This was a great end to the second East Belfast Festival, on its fifth day. The promise of ‘A Load of Aul’ Folk’ attracted me to the Strand Arts Centre on the Holywood Road. The names on the bill did not mean anything to the aul’ folk of my generation so it was refreshing to hear the vibrant talent of a new generation of performers: Master and Dog, Katie and the Carnival, Emerald Armada, Alana Henderson and Mike Donaghy and Border Crossing.
These young musicians are all very talented and deserve recognition by a wider audience. Alana Henderson is a singer and songwriter who comes from Dungannon in County Tyrone. She is a cellist who released her debut EP ‘Wax & Wane’ in February 2013. Alana learned how to play the tin whistle when she was 7 and went to Armagh Pipers Club. She started playing the cello when she was 9. She now teaches tin whistle to 7 year olds for the APC herself. Her performance in February on BBC Radio Ulster’s Ralph McLean Show can be viewed here.
Mike Donaghy from Bangor in started the night with a group called Border Crossing, one of whom is from Newry. Perhaps this is why the backdrop for the stage was a glorious mixture of black and red, the Down colours (as one of the later performers remarked!). Their genre which has been described as Celtic/Americana is a blend of folk, blues, country and rock and it was very easy to sit back and enjoy their set. A couple of numbers stood out: one was a song about whiskey. The other was called The Fisherman’s Daughter, from his 2011 debut album ‘I Wish You Well’, which you can also listen to here. I notice that the proceeds from the album were donated towards the Northern Ireland Children’s Hospice.
Mike is now trying to raise funds for the band to make a trip next year to Nashville, where an American producer has invited them to showcase their music and second album, ‘No-one can hear me’. Accompanying Mike are Andrew Dorrian and Brian McClean with Lynsey Smyth. They have toured Ireland and played festivals and tours in Europe. They have also toured and shared stages with the likes of Brian Kennedy, Sands Family, Paul Brady and Finbar Furey.
The next act was billed as Katie and the Carnival. There was certainly a carnival atmosphere but it turned out to be the singer/songwriter Katie Richardson with just one person accompanying her, Daragh Gillen, who provided a wonderful sound on harp. Katie’s voice and the setting of the old (but comfortably renewed) Strand cinema transported me back to the pre-Second World War era in Berlin when cabaret was fashionable. I notice that Katie herself had just returned from Berlin and I hope she enjoyed the visit to my favourite city abroad. Her performance reminded me of when I had listened to Agnes Bernelle singing at an evening at the arts centre in Annaghmakerrig, near Newbliss in County Monaghan. But Katie plays the guitar, so that gives her added attraction!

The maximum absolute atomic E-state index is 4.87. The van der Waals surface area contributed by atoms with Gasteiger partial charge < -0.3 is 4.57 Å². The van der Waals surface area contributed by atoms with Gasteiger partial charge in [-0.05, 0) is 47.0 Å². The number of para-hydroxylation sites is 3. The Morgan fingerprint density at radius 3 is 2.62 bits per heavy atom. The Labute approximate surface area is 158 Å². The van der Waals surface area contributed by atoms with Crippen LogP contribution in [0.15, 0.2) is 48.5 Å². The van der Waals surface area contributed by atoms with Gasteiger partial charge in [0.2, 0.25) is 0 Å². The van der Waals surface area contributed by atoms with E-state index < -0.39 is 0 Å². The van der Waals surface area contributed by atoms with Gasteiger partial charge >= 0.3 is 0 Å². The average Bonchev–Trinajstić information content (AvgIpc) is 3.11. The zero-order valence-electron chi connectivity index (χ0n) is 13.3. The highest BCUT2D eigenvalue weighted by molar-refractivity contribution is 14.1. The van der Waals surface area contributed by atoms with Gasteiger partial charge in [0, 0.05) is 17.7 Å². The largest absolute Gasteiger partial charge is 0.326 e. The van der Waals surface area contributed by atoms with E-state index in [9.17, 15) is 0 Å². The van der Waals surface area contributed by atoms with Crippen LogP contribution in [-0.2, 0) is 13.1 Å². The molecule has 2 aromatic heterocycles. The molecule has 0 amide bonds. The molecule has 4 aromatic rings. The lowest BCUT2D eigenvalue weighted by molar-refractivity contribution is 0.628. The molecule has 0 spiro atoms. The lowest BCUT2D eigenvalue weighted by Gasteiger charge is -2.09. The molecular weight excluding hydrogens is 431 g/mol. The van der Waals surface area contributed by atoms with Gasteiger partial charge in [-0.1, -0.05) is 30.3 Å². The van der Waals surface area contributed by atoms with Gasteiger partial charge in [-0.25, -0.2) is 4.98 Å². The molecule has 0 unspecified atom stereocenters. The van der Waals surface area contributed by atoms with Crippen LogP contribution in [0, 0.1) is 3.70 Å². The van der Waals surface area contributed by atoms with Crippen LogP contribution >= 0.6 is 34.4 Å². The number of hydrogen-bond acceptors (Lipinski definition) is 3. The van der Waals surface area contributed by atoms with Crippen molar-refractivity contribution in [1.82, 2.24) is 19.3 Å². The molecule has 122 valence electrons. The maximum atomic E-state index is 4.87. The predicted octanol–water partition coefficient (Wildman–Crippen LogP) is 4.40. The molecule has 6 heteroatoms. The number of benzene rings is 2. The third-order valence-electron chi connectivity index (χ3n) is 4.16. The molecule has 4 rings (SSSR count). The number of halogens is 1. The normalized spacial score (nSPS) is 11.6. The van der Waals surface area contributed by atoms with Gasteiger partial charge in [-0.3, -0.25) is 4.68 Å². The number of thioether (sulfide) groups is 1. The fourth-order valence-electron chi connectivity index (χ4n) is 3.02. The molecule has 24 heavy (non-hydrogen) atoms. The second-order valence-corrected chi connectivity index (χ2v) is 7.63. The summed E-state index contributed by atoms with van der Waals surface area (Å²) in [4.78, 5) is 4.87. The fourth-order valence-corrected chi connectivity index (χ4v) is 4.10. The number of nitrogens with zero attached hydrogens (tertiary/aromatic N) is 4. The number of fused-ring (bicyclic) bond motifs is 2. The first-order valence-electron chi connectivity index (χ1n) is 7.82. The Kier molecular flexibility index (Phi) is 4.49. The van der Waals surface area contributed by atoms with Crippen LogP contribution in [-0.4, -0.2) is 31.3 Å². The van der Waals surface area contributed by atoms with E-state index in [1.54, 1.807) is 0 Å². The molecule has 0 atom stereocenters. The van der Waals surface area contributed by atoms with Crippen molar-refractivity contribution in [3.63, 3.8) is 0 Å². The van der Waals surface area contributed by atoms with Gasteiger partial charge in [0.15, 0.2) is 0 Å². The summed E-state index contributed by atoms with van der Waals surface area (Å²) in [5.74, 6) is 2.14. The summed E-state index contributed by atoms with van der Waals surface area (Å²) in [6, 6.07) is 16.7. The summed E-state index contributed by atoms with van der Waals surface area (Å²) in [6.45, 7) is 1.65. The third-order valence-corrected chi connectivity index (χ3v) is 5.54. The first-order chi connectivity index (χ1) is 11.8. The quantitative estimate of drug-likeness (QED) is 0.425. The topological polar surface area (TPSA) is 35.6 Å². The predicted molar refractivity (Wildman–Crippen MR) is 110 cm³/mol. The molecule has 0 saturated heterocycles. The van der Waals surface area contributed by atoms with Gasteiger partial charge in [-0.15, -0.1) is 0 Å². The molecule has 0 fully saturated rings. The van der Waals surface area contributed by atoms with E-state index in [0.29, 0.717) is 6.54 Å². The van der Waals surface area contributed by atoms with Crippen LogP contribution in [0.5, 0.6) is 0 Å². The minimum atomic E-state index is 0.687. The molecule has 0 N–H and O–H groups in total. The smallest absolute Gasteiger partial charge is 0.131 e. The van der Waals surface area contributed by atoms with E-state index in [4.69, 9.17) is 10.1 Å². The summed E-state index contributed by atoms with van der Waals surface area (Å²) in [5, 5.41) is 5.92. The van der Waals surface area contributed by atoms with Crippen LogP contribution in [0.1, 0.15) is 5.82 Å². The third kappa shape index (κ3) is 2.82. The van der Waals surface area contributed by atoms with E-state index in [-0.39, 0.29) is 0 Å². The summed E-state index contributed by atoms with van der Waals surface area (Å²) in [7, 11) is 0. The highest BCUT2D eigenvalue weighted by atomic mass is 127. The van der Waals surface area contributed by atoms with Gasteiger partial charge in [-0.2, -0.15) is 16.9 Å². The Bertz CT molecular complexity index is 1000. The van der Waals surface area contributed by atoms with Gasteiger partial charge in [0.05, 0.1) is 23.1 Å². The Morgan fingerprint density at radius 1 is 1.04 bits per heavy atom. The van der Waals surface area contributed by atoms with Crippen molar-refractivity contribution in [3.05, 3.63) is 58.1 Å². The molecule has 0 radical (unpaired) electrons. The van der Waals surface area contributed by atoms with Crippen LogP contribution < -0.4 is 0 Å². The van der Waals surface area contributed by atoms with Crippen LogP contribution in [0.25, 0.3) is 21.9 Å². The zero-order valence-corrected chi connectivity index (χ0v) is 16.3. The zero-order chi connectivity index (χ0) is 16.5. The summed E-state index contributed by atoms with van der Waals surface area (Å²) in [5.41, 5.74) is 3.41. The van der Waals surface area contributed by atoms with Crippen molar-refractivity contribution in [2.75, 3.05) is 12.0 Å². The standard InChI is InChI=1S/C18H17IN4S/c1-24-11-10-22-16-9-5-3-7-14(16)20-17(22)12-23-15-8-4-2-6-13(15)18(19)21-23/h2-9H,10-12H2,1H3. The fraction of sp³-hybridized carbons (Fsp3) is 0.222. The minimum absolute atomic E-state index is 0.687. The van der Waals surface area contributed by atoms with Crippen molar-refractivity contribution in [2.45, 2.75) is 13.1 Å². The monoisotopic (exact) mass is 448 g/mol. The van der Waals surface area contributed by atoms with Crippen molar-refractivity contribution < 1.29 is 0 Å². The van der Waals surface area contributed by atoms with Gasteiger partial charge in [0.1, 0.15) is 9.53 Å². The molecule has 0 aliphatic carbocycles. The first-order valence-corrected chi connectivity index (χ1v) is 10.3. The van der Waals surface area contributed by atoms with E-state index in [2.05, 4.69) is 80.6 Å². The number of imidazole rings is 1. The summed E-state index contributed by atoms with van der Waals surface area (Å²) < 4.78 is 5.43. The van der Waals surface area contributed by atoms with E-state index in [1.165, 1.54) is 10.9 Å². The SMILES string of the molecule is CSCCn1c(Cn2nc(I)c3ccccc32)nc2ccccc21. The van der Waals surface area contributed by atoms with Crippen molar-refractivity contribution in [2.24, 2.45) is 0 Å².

After a break following over ninety minutes of varied music, it was the turn of Master and Dog (formerly John, Shelly & the Creatures) who started up in 2007. The band’s original name came from a chance meeting with two Irish twins named John and Shelly but they changed their title this year to Master & Dog for various reasons, the name originating from one of the band’s favourite songs “Master & Dog” by Quasi.
They are made up of Kevin Carlisle (Drums, percussion & vox), Philip Watts d’Alton (guitar, vox, keys, bass, mandolin), Ger Gormley (bass, vox, guitar, mandolin, keys) and Walter (guitar, vox, keys, mandolin and drums). They say they are influenced by a wide variety of genres and are unafraid to mix things up when it comes to recording and playing live. Plenty of one-liners from Walter who played the melodica on one of the songs as he attempted to interact with the audience. Maybe he thought he was at the Empire! Good craic anyway.
To see what they sound like I would recommend a video they made for their song ‘Canada’, which I would have called ‘Take My Hand’ based on the chorus. The video has been shot in Dublin. If you look closely enough at the road signs, you can see that the opening scenes were filmed around Chamber Street in the Coombe area. The closing sequence is shot around Irishtown, not far from Sandymount Strand as you can see the Pigeon House chimneys. The Pigeon House ‘B’ electricity generating plant is now redundant and the landmark chimneys are no longer sending plumes of smoke into the sky above Dublin Bay. Their track ‘Long May you Reign’ was used in television advertisements in Spring 2009 to promote Northern Ireland tourism and featured on The Late Late Show on RTÉ.
The Emerald Armada brought the folk night to a wonderful close. The members are Neil Allen, Gary Lynas, Ben Hamilton, Dermot Moynagh and Tony McHugh. Their song ‘I Don’t Mind’ the title track of their new EP was released a year ago and can be viewed here. Great bodhran playing by Dermot.
In summary, a great opportunity to listen to a new generation of musicians performing live in a very relaxed setting. With a bit more advance promotion this gig would surely have attracted a lot more punters to the cinema complex, where two previous nights were ‘Sold Out’ for Kandu Theatre Company’s ‘The 39 Steps’. My thanks to the organisers of the East Belfast Festival for giving me access to the different performances, which I enjoyed. Sorry I did not get to see any of the events on Saturday or the one man show by Noel Magee ‘I, Kavanagh’.